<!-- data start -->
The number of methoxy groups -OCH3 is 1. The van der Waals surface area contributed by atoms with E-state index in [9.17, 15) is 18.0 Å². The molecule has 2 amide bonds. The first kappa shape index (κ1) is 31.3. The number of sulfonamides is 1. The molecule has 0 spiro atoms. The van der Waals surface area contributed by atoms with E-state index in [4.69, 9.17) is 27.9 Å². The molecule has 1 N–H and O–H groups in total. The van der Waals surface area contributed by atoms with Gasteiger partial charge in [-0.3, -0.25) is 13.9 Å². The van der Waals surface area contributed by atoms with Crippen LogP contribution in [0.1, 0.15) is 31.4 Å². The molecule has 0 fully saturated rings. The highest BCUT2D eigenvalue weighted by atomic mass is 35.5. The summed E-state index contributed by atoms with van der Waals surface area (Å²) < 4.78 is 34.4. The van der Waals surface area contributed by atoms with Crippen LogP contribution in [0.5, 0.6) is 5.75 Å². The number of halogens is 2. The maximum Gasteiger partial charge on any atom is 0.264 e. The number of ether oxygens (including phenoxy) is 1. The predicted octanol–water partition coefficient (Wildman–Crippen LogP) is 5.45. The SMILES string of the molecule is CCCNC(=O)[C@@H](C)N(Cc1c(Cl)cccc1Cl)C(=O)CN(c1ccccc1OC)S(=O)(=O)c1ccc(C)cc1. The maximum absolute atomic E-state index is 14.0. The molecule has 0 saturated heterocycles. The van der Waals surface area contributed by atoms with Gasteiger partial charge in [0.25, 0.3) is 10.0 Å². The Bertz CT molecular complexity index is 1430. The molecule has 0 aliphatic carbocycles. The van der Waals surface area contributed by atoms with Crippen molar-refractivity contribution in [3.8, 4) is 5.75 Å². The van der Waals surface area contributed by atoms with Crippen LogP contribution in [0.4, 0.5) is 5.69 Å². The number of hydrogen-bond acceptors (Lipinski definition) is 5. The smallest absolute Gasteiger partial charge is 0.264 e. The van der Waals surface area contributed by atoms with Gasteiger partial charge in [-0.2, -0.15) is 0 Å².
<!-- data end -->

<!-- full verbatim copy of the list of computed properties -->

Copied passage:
The number of methoxy groups -OCH3 is 1. The van der Waals surface area contributed by atoms with E-state index in [9.17, 15) is 18.0 Å². The molecule has 2 amide bonds. The first kappa shape index (κ1) is 31.3. The number of sulfonamides is 1. The molecule has 0 spiro atoms. The van der Waals surface area contributed by atoms with E-state index in [4.69, 9.17) is 27.9 Å². The molecule has 1 N–H and O–H groups in total. The van der Waals surface area contributed by atoms with Gasteiger partial charge in [-0.3, -0.25) is 13.9 Å². The van der Waals surface area contributed by atoms with Crippen LogP contribution in [0.1, 0.15) is 31.4 Å². The molecule has 0 fully saturated rings. The highest BCUT2D eigenvalue weighted by atomic mass is 35.5. The summed E-state index contributed by atoms with van der Waals surface area (Å²) < 4.78 is 34.4. The van der Waals surface area contributed by atoms with Crippen LogP contribution in [0.5, 0.6) is 5.75 Å². The number of halogens is 2. The maximum Gasteiger partial charge on any atom is 0.264 e. The number of ether oxygens (including phenoxy) is 1. The predicted octanol–water partition coefficient (Wildman–Crippen LogP) is 5.45. The SMILES string of the molecule is CCCNC(=O)[C@@H](C)N(Cc1c(Cl)cccc1Cl)C(=O)CN(c1ccccc1OC)S(=O)(=O)c1ccc(C)cc1. The maximum absolute atomic E-state index is 14.0. The molecule has 0 saturated heterocycles. The van der Waals surface area contributed by atoms with Gasteiger partial charge in [0.25, 0.3) is 10.0 Å². The Bertz CT molecular complexity index is 1430. The molecule has 0 aliphatic carbocycles. The van der Waals surface area contributed by atoms with Crippen molar-refractivity contribution in [3.8, 4) is 5.75 Å². The van der Waals surface area contributed by atoms with Crippen LogP contribution in [0.4, 0.5) is 5.69 Å². The number of hydrogen-bond acceptors (Lipinski definition) is 5. The smallest absolute Gasteiger partial charge is 0.264 e. The van der Waals surface area contributed by atoms with Gasteiger partial charge in [-0.2, -0.15) is 0 Å².